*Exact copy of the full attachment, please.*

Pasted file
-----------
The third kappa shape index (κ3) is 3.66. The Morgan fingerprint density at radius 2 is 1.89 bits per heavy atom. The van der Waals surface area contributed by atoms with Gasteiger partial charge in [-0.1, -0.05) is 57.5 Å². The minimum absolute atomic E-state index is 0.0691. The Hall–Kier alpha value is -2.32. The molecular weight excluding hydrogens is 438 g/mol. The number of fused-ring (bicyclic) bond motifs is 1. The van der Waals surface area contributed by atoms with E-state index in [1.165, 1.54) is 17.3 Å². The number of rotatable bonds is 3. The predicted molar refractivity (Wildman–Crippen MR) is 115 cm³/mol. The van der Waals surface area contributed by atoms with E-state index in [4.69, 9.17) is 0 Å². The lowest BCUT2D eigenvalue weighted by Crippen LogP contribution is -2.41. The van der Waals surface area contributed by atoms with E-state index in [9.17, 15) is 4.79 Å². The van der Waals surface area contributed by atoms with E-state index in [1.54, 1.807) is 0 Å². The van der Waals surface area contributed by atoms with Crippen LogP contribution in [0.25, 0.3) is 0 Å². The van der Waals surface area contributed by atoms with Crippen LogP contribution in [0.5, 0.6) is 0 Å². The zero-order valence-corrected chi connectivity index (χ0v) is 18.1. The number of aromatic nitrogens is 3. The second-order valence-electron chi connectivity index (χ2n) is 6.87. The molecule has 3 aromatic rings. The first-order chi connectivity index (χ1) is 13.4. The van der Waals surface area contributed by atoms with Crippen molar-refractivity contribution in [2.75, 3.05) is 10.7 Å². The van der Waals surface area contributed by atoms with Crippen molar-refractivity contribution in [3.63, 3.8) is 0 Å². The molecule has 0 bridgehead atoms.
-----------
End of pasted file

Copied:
The third kappa shape index (κ3) is 3.66. The Morgan fingerprint density at radius 2 is 1.89 bits per heavy atom. The van der Waals surface area contributed by atoms with Gasteiger partial charge in [-0.1, -0.05) is 57.5 Å². The minimum absolute atomic E-state index is 0.0691. The Hall–Kier alpha value is -2.32. The molecular weight excluding hydrogens is 438 g/mol. The number of fused-ring (bicyclic) bond motifs is 1. The van der Waals surface area contributed by atoms with E-state index in [1.165, 1.54) is 17.3 Å². The number of rotatable bonds is 3. The predicted molar refractivity (Wildman–Crippen MR) is 115 cm³/mol. The van der Waals surface area contributed by atoms with E-state index in [4.69, 9.17) is 0 Å². The lowest BCUT2D eigenvalue weighted by Crippen LogP contribution is -2.41. The van der Waals surface area contributed by atoms with E-state index in [9.17, 15) is 4.79 Å². The van der Waals surface area contributed by atoms with E-state index in [1.54, 1.807) is 0 Å². The van der Waals surface area contributed by atoms with Crippen LogP contribution in [0.25, 0.3) is 0 Å². The van der Waals surface area contributed by atoms with Crippen LogP contribution in [0.5, 0.6) is 0 Å². The zero-order valence-corrected chi connectivity index (χ0v) is 18.1. The number of aromatic nitrogens is 3. The second-order valence-electron chi connectivity index (χ2n) is 6.87. The molecule has 3 aromatic rings. The first-order chi connectivity index (χ1) is 13.4. The van der Waals surface area contributed by atoms with Crippen molar-refractivity contribution in [2.75, 3.05) is 10.7 Å². The van der Waals surface area contributed by atoms with Crippen molar-refractivity contribution in [3.63, 3.8) is 0 Å². The molecule has 0 bridgehead atoms.